I told myself, if this is what I need to write to be published, I’ll come up with the most horrific thing I can and write about it. As it turned out, I did have a story to tell, and some themes I wanted to explore, and I think it turned into the best novel I’ve written so far.
How long did it take you to write this book, from the first idea to the last edit?
I wrote the first draft in a little over a month in about 2015. I then worked on it for six months or so, didn’t get anywhere with it, and put it away. I spent another few months tinkering with it in about 2017/18, then put all my writing on hold while I did my Masters degree. I returned to writing in 2020 and started a completely different novel, but I still felt like I wasn’t finished with this one, so I came back to it again. From starting with Atmosphere Press to release date will have been about 7 months. So, overall, a long journey!
Who would enjoy reading your book?
I write the kind of books I’d want to read, which are books with real, flawed characters, difficult topics, and no guaranteed happy ending. I like books that don‘t spell everything out for me; the reader has to do some of the work, join the dots, form their own opinion.
What’s something you hope readers would take away from it?
I want readers to take away whatever message it is they find or need to find – one of the beautiful things about stories is that they can speak to everyone differently. For me it’s a message about the constant pressure we’re under these days to be happy, to fulfil dreams, to be constantly productive and filling our time with worthwhile, soul-nourishing, Instagrammable activities. Sometimes life doesn’t go to plan and time is wasted and there isn’t a shiny happy social media feed, and maybe that’s ok too.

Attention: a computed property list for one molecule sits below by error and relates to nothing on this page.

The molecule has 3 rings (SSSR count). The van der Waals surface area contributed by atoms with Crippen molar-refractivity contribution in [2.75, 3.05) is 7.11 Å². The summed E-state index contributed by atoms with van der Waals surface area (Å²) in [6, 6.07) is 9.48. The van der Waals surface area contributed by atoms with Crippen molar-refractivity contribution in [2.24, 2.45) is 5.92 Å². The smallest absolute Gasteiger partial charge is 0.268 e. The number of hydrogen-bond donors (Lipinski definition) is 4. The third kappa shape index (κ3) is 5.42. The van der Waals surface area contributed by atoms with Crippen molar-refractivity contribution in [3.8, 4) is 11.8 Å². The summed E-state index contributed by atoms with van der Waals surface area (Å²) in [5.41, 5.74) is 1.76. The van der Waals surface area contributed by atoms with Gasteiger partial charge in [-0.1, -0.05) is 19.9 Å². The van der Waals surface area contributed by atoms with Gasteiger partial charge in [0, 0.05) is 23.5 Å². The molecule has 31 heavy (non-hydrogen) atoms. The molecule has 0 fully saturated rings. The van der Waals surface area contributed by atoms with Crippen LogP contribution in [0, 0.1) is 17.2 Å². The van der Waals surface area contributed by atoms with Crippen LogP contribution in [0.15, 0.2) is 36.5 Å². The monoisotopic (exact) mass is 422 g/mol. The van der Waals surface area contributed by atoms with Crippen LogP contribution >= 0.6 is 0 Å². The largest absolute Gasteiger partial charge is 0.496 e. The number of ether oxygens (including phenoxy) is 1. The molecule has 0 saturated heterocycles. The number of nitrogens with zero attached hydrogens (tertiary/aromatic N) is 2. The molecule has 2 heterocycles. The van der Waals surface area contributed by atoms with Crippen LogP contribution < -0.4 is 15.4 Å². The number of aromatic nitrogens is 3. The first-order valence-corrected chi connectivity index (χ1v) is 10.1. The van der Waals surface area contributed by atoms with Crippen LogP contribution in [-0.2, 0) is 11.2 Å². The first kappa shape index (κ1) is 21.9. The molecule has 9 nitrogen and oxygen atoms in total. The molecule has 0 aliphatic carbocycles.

Do you have a favourite quote or scene in the book that you find yourself going back to?
I loved him, I did. I just also blamed him for stealing thirty-three years of my life.
I love a short, punchy ending to a chapter. At this point in the book you don’t know who she’s referring to, and it really sums up the main character’s struggle with her conflicting emotions.
What’s the best piece of advice you have received?
The best advice I ever received was when I first started dancing salsa. My teacher said there are only two things you need to do to be a good dancer: „Relax, and keep moving.“ It’s great advice for salsa and it’s great advice for life.
If you could give a shout out to someone(s) who has helped in your writer journey, please feel free to mention them below!
There have been lots – my endlessly supportive parents, my highschool English teacher, the publisher I met who said my books weren’t right for his publishing house but spent months working on my manuscripts with me because he saw potential in them. Even my Director of Studies at university, who told me I was unteachable, at the wrong university, and had no talent at writing – that just made me even more determined to prove her wrong!
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Yuletide by J. Haney & S.I. Hayes
 
 
Series: Welcome to…
Genre: Contemporary Romance
 

 

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J. Haney
 
S.I. Hayes

 

 
 
 
Just an hour North East of Bar and Winter Harbours, is the sleepy little town of Hollyhock, Maine. With its border on the Arcadian National Park, it is the perfect place to get away for a long weekend or in the case of Seraphine Haven maybe the rest of your life.
 
Jaded from a lost relationship she has come to town to remake herself and serve up a few sweet concoctions. Little did she know the meddling that was about to fil her days and cold winter nights this Christmas.